Common Ground Project

This multi-media experience is a collaborative initiative between Community Forests International, Ulnooweg, and The Nova Scotia Family Forest Network. The Common Ground project seeks to mobilize citizen climate action in the rural Maritime region on the unceded territory of Mi’kmaq and Wolastoqiyik peoples.

The Borer and the Basket

The ash trees of the Wabanaki Forest bear spiritual, ceremonial, and economic importance to Indigenous people in the area, but the emerald ash borer ― an invasive beetle species ― is currently decimating these trees and threatening a way of life. This film weaves personal stories with the latest research, following the basket makers and experts who are trying to preserve the forest before it’s too late.

Npisun (Medicine) in the Wabanaki Forest

Join Cecelia Brooks from St. Mary’s First Nation, New Brunswick, and her son Anthony Bardwell, as they share their story of finding medicine from and on the land. Watch their traditional medicine harvest, listen to the challenge of accessing lands, and find hope from one settler landowner who passes on the knowledge from his own ancestors.

The Muskwi Canoe

The changing climate affects both the forests and traditions that have relied on the forests for millennia. In this short film, Mi’kmaw Elder Todd G. Labrador and his daughter Melissa Labrador explain the increasing importance of sharing traditional ecological skills and knowledge — and take us on a journey to see the traditional harvest and making of muskwi products.

Windhorse: A Story of Land Back

Land Back is one of the most tangible actions settlers can take within the process of reconciliation. Through the story of Windhorse Farm, this short film shows the importance of Land Back and the profound beauty this form of healing provides. This story gives an intimate look at reconciliation through the eyes of the people on the ground.

Standing Trees

How do you measure the value of a forest? Enter Robinson Conservation Forest, a naturally diverse Wabanaki forest in the Wolastoq watershed in central New Brunswick, on the east coast of Canada / Turtle Island. This special forest and the people connected to it push us to see beyond the timber value of a forest—to see the forest beyond the trees. From carbon storage to flood mitigation to family connections and cultural traditions, forests like this are vital to the identity and well-being of our communities.

The story of one family, their connection to their land, and discovering their resilience.

Mitata (pronounced “mee-da-da”) is Mi’kmaq word translating to “grandfather”. Created by Elsipogtog First Nation filmmaker Desmond Simon, Mitata is a celebration of a grandfather through the voice of his son and the eyes of his grandson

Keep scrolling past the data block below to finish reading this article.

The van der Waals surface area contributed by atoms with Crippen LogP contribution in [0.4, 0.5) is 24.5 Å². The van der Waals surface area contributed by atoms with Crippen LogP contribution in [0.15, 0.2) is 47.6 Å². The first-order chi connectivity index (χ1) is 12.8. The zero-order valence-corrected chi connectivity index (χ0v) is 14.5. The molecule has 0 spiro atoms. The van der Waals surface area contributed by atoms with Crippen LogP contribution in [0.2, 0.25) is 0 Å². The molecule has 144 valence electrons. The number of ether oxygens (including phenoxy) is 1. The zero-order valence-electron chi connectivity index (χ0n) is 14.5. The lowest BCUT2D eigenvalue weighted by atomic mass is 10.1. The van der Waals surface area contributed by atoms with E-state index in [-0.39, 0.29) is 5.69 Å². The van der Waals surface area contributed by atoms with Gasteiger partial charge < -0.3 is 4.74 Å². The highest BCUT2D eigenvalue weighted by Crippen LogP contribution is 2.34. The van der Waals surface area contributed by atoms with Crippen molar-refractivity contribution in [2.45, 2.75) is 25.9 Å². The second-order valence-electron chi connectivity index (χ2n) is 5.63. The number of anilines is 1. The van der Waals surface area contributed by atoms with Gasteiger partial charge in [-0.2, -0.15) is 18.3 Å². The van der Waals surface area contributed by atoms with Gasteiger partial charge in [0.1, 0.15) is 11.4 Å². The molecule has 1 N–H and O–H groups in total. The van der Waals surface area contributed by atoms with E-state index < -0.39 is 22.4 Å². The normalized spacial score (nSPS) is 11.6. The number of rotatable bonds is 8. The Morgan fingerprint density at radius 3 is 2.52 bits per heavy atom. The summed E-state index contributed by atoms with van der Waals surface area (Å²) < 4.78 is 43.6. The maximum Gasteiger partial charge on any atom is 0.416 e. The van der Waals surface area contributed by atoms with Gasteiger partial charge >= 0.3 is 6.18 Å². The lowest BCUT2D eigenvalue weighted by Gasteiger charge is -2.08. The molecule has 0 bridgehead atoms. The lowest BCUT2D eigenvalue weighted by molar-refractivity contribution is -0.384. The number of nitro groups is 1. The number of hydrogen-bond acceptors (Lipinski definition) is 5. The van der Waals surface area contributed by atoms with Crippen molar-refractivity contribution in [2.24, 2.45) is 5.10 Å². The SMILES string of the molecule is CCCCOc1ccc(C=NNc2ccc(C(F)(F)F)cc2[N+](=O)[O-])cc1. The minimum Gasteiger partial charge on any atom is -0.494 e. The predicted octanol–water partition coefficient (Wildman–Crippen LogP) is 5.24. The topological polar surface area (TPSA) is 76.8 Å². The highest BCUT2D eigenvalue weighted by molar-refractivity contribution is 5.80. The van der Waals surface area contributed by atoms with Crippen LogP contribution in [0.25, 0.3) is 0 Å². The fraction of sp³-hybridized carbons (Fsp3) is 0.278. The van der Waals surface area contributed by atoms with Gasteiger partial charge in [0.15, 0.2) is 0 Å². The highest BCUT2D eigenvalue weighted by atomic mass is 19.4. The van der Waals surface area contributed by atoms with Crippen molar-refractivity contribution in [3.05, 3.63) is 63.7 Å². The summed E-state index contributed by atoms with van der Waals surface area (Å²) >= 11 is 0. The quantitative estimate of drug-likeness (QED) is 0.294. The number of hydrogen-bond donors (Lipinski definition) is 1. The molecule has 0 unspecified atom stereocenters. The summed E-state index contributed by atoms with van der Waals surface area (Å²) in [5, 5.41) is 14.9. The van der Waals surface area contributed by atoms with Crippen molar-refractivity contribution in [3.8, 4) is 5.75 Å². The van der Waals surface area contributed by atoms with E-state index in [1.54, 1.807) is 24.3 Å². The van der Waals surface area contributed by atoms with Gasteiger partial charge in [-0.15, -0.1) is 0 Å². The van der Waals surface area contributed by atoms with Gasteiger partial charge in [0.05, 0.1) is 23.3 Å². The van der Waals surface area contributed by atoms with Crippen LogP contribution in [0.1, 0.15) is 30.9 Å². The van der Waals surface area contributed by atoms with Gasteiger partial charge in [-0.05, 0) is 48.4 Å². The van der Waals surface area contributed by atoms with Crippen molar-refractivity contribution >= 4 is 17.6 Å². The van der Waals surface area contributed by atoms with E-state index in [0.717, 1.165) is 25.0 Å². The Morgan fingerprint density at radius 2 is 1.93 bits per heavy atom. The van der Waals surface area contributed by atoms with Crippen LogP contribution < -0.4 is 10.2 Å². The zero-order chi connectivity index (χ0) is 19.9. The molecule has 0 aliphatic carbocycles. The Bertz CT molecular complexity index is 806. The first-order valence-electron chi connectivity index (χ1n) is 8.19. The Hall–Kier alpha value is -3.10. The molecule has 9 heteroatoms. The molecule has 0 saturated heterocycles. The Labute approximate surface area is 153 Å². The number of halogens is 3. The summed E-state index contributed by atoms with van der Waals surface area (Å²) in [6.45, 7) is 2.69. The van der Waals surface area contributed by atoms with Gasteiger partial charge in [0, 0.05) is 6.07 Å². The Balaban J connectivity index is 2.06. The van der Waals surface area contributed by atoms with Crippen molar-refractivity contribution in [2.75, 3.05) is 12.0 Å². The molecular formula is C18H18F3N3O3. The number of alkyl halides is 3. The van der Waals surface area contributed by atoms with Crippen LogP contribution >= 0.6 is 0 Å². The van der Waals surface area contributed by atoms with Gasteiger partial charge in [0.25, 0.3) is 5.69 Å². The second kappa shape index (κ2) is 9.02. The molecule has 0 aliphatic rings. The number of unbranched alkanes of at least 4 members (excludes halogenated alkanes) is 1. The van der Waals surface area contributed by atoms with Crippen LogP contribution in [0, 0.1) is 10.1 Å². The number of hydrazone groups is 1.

Lisa Perley-Dutcher and her community of friends, elders, and volunteers are working to save the Wolastoqey language before it disappears. Almost all fluent Wolastoqey speakers are 65 years and older, so we only have a short window of time to involve our fluent speakers in the revitalization of our language. This documentary tells the story of the first-ever Wolastoqey immersion school. The school, located in the traditional territories of the Wolastoqey people (in what is today known as New Brunswick, Canada) provides an opportunity for children and adults to learn and reconnect with their language and ways of life.

“Indigenous languages are fundamental to who we are as people. Its concepts, contours and rhythms shape how we perceive and describe the world around us. Language grounds people to the land, our ancestors, and our culture. Kehkimin immersion school wants to rebuild a healthy relationship between the children and mother earth through our traditional language, nature, and culture.”

Learn more about Kekhimin:

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“Below the Canopy” by Community Forests International explores the relationships between people and the forests they care for, with a particular focus on the Wabanaki forest—a special forest type found across the northeast of Canada and the United States.

Read More

Check out the incredible stories from the Community Forest International covering an array of regions and topics. Make sure to check out the article featuring Jocelyn Marshall, Knowledge Keeper, Counselor of Potlotek First Nation and Indigenous Culture and Engagement Officer at Ulnooweg.